Understanding Inflammatory Bowel Disease
It's not pleasant to talk about, but Inflammatory Bowel Disease (IBD) is a chronic illness that can cause a variety of difficult symptoms.
Dr. Adam Cheifetz, Clinical Director for the
IBD Program at Beth Israel Deaconess Medical Center, answers common questions about the condition.
What is Inflammatory Bowel Disease?
Inflammatory Bowel Disease (IBD) is a term used for a group of conditions that affect the intestinal tract. IBD
causes the intestines to become inflamed and irritated. The two most common conditions are
Crohn's disease and
ulcerative colitis. People with IBD can present with a variety of symptoms including
diarrhea, abdominal pain, rectal bleeding, and weight loss. It is estimated that one and a half million people in the U.S. have Crohn's disease or ulcerative colitis.
What causes Inflammatory Bowel Disease?
We don't know what causes of Crohn's disease and ulcerative colitis, but there are several theories. It is likely a combination of genetic and environmental factors interacting with the patient's immune system. Many potential mechanisms for how Crohn's disease may develop are currently under study. IBD does tend to run in families with about 15 percent of patients having a first-degree relative with the disease. IBD is not a contagious condition and cannot be passed from person to person. There is little evidence that stress causes IBD, although as with other chronic illnesses, it may aggravate symptoms.
Who is at risk for Inflammatory Bowel Disease?
Although IBD can present at any age, it most frequently occurs in people in their twenties and thirties. However, 25% of patients present before age 20 and it certainly can first occur in people in their seventies and eighties. It impacts men and women equally. You are more predisposed to get IBD if you have a first degree relative with the disease and it is more common in Caucasians, particularly Ashkenazi Jews.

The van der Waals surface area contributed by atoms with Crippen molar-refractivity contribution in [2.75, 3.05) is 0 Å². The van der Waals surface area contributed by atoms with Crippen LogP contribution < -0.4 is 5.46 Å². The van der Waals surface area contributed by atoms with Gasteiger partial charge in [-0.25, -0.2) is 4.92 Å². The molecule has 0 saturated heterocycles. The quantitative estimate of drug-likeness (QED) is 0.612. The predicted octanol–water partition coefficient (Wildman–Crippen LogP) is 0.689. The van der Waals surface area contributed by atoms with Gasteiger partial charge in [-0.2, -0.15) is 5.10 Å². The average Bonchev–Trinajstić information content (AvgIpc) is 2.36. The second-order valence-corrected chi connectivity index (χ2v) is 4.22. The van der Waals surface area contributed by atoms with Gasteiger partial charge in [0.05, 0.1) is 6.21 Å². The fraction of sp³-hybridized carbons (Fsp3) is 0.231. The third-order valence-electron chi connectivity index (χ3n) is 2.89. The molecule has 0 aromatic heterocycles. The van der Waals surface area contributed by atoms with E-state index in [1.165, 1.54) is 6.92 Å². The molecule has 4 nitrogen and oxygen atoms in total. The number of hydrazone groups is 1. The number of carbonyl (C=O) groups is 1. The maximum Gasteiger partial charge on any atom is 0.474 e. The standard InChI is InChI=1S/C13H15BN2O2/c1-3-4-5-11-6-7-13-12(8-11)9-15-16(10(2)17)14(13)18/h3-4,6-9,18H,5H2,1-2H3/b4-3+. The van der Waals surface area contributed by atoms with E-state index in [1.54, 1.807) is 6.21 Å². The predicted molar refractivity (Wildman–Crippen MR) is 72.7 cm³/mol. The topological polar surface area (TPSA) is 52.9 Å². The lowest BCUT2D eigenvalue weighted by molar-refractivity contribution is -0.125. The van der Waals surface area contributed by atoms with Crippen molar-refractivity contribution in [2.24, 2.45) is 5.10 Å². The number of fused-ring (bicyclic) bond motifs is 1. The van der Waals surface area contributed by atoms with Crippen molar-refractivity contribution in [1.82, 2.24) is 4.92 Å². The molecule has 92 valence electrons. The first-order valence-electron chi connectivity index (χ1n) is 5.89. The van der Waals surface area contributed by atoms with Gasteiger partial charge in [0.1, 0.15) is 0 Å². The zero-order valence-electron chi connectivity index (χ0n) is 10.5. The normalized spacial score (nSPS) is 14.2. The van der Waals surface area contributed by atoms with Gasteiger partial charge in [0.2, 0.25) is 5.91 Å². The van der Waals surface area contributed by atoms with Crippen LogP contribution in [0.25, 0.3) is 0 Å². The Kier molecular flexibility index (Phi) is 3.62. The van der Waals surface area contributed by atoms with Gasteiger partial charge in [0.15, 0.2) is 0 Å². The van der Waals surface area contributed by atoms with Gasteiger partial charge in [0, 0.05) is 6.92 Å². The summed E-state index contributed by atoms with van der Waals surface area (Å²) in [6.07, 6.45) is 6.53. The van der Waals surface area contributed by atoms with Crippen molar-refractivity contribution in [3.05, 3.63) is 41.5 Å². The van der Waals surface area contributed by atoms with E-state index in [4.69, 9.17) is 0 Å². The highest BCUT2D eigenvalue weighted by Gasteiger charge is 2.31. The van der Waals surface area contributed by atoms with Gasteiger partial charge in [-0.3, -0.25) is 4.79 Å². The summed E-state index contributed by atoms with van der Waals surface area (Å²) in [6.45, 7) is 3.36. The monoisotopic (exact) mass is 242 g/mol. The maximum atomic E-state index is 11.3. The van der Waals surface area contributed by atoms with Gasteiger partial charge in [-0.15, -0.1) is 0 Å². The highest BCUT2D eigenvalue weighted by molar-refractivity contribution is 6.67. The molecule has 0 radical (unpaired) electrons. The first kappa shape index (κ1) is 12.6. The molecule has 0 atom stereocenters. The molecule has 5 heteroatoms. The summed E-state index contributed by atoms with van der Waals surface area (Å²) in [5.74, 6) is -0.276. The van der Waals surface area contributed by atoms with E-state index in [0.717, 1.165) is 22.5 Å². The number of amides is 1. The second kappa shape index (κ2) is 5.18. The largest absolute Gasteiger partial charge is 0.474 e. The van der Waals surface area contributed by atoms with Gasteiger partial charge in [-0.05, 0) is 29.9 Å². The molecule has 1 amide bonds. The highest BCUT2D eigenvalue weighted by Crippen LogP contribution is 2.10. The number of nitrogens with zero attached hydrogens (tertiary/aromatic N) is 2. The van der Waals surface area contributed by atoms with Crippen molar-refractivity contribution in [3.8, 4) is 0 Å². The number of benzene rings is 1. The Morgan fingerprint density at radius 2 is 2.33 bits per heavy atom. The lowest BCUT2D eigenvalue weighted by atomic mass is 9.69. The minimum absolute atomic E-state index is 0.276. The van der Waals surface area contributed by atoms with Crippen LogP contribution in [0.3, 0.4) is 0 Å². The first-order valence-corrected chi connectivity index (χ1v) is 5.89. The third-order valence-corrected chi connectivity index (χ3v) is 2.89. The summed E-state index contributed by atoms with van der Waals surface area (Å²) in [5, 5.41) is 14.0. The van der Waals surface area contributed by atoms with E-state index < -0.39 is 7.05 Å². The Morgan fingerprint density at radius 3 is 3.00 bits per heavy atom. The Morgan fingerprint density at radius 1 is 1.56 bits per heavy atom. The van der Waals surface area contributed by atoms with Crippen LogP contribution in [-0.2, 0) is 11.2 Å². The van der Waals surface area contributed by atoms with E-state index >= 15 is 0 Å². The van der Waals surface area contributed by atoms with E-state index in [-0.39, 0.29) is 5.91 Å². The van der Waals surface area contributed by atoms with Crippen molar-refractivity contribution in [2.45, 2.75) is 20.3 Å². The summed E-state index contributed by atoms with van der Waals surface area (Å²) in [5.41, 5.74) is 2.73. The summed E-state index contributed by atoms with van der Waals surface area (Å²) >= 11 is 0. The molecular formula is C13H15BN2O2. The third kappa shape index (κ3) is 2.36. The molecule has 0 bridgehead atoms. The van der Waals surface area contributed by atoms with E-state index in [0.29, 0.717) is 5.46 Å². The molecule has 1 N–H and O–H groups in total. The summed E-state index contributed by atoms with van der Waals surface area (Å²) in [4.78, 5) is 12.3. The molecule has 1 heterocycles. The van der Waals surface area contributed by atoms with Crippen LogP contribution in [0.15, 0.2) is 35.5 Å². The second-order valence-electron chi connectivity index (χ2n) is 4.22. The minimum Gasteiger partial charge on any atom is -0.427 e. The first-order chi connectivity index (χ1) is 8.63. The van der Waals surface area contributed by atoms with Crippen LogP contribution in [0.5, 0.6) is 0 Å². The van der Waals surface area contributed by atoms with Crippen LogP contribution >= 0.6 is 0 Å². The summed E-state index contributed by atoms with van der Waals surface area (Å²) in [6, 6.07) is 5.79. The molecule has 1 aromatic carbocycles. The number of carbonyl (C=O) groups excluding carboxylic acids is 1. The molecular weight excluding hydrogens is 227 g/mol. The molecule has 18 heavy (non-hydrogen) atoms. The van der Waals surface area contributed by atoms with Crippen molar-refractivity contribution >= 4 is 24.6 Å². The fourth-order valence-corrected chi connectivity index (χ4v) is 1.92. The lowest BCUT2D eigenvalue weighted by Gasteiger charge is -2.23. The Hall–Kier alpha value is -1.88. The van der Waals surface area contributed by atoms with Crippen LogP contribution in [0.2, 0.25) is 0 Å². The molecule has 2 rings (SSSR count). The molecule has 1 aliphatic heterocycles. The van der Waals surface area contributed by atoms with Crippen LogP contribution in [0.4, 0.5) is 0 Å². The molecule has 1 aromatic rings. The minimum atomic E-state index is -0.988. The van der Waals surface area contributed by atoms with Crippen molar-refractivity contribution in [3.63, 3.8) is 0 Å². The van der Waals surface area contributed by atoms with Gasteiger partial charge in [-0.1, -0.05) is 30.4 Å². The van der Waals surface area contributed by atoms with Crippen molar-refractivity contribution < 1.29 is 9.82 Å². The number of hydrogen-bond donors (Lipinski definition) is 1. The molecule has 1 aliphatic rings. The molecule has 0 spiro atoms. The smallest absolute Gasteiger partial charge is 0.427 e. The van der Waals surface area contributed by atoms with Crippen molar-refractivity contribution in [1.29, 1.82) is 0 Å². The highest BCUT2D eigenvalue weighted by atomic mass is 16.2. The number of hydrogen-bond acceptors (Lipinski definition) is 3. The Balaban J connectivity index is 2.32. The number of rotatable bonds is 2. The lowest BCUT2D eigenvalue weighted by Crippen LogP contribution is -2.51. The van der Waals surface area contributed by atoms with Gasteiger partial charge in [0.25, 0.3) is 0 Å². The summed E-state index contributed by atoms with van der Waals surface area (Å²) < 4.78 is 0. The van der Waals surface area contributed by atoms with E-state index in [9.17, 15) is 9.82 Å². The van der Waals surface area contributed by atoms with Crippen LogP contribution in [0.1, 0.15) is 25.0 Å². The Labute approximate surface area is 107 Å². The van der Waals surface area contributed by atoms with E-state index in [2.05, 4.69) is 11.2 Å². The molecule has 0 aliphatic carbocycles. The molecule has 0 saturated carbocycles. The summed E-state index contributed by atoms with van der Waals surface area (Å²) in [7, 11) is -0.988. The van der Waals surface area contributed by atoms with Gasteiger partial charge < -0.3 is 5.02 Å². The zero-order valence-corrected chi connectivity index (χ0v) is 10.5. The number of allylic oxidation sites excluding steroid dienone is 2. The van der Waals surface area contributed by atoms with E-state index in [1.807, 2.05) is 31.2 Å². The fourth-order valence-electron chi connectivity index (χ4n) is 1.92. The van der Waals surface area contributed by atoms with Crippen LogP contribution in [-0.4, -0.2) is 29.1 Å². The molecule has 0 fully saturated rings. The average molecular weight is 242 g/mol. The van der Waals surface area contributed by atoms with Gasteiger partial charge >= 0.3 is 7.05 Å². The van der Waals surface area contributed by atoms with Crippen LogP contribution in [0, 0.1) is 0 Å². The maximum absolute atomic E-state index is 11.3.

What are the common treatments?
IBD is a chronic condition without a medical cure. However, there are treatments that can help effectively manage the symptoms And in most cases, the patients' symptoms are well controlled. Medications, such as anti-inflammatory drugs, corticosteroids, immunomodulators, and biologics, are all commonly used to control symptoms and treat the disease. Surgery may be necessary to treat Crohn's and ulcerative colitis in certain situations. Please talk to your doctor about the best treatment for you.
When should you see a doctor?
The symptoms of IBD can vary from mild to severe. Abdominal pain, diarrhea, rectal bleeding, nausea, vomiting, unintentional weight loss, and fever can all be seen You might also feel light-headed or dizzy, fatigued or have problems with your eyes, joints, rashes, or anal area. If you have any of these symptoms, or notice any long-term change in your bowel habits, you should see your primary care physician immediately to be evaluated. He/she may refer you to a specialist for further review.
To make an appointment with the IBD Program at Beth Israel Deaconess Medical Center, call 617-667-2135.
Above content provided by Beth Israel Deaconess Medical Center. For advice about your medical care, consult your doctor.
Posted November 2010